The cozy holy huddle is always a danger, especially when the “doing-church” game is going well. Success in many areas does not prove obedience. Doing all God commands, including keeping the main thing the main thing, is the valid test.

When I signed up 38 years ago, at age 15, for full-time duty in God’s army, I enlisted having the right main thing, God’s main thing, as my main thing. I was determined to win unbelievers to Jesus.

I carried in my shirt pocket a little New Testament. It looked like a pack of cigarettes. That was appropriate because I had memorized the Roman Road evangelism method and could recite it as fast as a smoker could roll and light a cigarette.

I think our staff would say they also started out focused on lostness. We are in some ways re-tracing the steps of Jacob. He had his first life-changing experience with God at Bethel (Genesis 28:19), but it did not stick.

After years of deceit, lying, backsliding, and running from God, the Lord commanded Jacob, “Get up! Go to Bethel and settle there. Build an altar there to the God who appeared to you when you fled from your brother Esau. So Jacob said to his family and all who were with him, Get rid of the foreign gods that are among you. Purify yourselves and change your clothes. We must get up and go to Bethel” (Genesis 35:1b-3a).

We, your staff, are heading back to our personal Bethels. We sense an inner nudging to re-visit our original focus on lostness. Having gone full circle in pursuit of many wonderful emphases, we find ourselves returning to where we started.

An oft quoted definition of successful Christian living is, a long obedience in the same direction. This is what great churches in Acts and the USA do with regard to lostness.

For lengthy periods of time, they let God keep them between the lines. They know the boundaries. They have other things to do, but the laser-beam focus stays long on lostness.

Our USA history has a precious multi-generational example of maintaining lostness as a long obedience in the same direction. In 1641 Thomas Mayhew became governor of a colony on the islands south of Massachusetts.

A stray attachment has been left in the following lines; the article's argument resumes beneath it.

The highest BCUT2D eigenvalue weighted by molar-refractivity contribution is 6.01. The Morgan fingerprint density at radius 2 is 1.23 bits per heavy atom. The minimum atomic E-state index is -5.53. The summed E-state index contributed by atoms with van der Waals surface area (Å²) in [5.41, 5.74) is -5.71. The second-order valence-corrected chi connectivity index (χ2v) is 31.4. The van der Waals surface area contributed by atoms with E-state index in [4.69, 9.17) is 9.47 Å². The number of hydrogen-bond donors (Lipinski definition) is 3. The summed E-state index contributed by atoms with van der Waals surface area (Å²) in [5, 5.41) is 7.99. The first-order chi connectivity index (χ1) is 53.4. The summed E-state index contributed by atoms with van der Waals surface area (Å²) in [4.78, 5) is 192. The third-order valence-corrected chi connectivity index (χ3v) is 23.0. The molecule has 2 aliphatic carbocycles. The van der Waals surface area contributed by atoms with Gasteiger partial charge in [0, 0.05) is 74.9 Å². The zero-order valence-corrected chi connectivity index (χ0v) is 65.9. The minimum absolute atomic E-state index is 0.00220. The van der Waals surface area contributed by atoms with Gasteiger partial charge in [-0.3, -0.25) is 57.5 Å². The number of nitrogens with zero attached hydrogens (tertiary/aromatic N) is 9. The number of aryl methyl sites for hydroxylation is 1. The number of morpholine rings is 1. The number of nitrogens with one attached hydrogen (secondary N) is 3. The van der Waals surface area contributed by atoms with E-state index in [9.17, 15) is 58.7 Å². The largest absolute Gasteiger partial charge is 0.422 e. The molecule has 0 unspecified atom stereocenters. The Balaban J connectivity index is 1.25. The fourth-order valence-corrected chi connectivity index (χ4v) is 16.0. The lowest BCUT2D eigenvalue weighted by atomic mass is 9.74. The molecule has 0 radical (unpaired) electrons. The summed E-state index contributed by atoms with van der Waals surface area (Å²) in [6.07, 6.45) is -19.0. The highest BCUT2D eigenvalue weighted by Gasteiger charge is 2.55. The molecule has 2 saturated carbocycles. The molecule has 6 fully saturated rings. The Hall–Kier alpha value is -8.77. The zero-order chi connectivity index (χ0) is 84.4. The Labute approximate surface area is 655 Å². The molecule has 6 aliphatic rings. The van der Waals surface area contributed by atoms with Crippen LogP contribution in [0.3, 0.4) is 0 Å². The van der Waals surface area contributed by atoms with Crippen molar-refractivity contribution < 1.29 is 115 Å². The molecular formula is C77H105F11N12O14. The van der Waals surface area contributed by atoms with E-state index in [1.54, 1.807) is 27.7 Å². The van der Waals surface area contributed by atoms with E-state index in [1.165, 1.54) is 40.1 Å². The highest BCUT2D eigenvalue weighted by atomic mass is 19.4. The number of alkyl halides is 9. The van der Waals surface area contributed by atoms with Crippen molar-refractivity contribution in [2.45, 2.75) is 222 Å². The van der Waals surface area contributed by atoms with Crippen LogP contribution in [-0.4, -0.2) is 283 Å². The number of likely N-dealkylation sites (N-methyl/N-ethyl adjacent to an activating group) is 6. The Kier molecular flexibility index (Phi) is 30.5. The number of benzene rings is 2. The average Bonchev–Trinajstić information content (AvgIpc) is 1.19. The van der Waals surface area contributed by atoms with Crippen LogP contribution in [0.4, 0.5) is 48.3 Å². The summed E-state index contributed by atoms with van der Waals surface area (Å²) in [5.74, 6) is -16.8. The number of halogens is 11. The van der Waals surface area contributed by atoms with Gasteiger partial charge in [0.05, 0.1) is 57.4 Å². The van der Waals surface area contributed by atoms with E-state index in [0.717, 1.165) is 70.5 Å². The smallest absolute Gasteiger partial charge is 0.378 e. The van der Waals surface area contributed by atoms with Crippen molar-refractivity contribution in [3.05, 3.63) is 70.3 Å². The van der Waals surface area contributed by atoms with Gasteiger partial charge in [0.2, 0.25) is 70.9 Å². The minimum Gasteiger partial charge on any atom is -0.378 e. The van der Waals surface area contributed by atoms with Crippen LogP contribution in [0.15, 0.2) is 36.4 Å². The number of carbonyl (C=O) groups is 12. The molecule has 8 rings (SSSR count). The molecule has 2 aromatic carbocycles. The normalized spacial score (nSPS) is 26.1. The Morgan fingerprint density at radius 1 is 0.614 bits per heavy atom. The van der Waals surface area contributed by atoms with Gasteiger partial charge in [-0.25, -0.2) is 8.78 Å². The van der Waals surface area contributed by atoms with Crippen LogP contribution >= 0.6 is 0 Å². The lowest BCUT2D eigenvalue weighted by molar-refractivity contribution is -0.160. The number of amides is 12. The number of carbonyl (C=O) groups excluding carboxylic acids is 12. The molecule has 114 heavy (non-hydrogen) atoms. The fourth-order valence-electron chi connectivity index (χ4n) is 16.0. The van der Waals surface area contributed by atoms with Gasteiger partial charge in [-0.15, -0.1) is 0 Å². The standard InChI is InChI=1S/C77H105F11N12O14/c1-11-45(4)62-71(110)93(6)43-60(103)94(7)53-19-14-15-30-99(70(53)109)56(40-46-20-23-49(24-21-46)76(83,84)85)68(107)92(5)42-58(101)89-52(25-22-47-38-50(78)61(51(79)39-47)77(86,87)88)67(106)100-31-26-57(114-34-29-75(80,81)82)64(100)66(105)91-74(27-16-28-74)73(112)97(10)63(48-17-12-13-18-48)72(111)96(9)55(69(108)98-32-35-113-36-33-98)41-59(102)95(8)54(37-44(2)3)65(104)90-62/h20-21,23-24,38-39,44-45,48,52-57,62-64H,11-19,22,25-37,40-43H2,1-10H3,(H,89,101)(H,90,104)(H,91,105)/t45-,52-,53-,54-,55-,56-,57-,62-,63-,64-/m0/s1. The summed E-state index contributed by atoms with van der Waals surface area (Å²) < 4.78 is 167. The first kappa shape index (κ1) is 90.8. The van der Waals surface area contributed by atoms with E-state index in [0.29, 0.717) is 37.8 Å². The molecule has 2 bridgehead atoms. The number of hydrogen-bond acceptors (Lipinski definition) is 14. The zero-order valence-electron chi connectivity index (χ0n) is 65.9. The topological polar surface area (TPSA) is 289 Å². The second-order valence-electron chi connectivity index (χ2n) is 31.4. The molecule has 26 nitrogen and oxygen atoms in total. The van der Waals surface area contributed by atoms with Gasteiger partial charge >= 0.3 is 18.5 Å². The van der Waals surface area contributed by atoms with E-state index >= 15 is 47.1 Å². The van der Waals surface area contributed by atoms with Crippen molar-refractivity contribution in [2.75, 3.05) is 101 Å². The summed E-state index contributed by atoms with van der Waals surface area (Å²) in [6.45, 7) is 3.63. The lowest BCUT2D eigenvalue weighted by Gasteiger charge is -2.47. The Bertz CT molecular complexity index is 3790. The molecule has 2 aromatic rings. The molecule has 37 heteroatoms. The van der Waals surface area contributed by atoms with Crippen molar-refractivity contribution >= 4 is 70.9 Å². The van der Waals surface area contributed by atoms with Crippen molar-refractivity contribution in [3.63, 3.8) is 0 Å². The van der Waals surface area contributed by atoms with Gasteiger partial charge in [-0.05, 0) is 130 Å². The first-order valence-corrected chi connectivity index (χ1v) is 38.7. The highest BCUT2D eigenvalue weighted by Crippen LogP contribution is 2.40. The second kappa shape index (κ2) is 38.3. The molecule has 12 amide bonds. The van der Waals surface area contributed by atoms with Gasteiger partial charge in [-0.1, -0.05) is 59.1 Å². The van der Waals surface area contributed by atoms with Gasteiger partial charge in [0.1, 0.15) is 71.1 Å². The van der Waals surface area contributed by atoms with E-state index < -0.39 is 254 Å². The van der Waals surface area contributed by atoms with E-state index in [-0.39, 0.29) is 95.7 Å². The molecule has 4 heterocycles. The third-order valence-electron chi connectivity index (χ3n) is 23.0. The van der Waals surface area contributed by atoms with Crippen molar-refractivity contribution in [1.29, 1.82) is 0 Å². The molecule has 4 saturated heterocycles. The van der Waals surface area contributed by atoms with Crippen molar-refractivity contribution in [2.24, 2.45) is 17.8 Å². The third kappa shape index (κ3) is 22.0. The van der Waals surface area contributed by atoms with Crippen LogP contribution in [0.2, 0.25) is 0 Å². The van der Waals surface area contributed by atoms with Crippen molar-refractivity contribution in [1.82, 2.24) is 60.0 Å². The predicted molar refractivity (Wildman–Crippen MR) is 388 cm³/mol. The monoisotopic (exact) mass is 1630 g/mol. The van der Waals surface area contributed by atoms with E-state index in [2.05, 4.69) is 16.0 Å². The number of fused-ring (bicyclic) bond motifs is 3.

His son, a pastor, began evangelizing local native Americans. This family carried on the ministry to the fifth generation, until the death of Zechariah Mayhew in 1806. A long obedience in the same direction by one family resulted in thousands being converted.

One Bible example of a long obedience in the same direction is Paul the Apostle. In 34 A.D., at his conversion, he was told he would carry Jesus’ name before Gentiles (Acts 9:15). From the first, Paul was to give himself primarily to winning souls, especially Gentiles.

In 46 A.D. the Antioch church sent him out on his first missionary journey. During this trip, when things did not go well in the synagogue, Paul said, “We now turn to the Gentiles” (Acts 13:46 Holman).

In 49 A.D., still sticking true to his calling, he could claim, “I preach among the Gentiles” (Galatians 2:2 Holman).

In 57A.D. he wrote, “I am speaking to you Gentiles. . . .I am an apostle to the Gentiles” (Romans 11:13 Holman).

In 60 A.D. Paul testified in court about his steadfast adherence to his original call. “King Agrippa, I was not disobedient to the heavenly vision” (Acts 26:19 Holman). Paul was still on task. Are we?

In 63 A.D. Paul rejoiced in jail, “This saving work of God has been sent to the Gentiles” (Acts 28:28 Holman). Paul stayed on track. Have we?

In 67 A.D., in his last written paragraphs, the Apostle mentioned he was still being faithful to the Gentile mission (II Timothy 4:17). Paul never got sidetracked. Have we?

Lest we take Paul’s resolve for granted, I remind us 99.5% of us probably would not be here in worship today had it not been for Paul’s long obedience in the same direction. For us Gentile unbelievers, he unwaveringly faced lostness. Let’s do the same for others.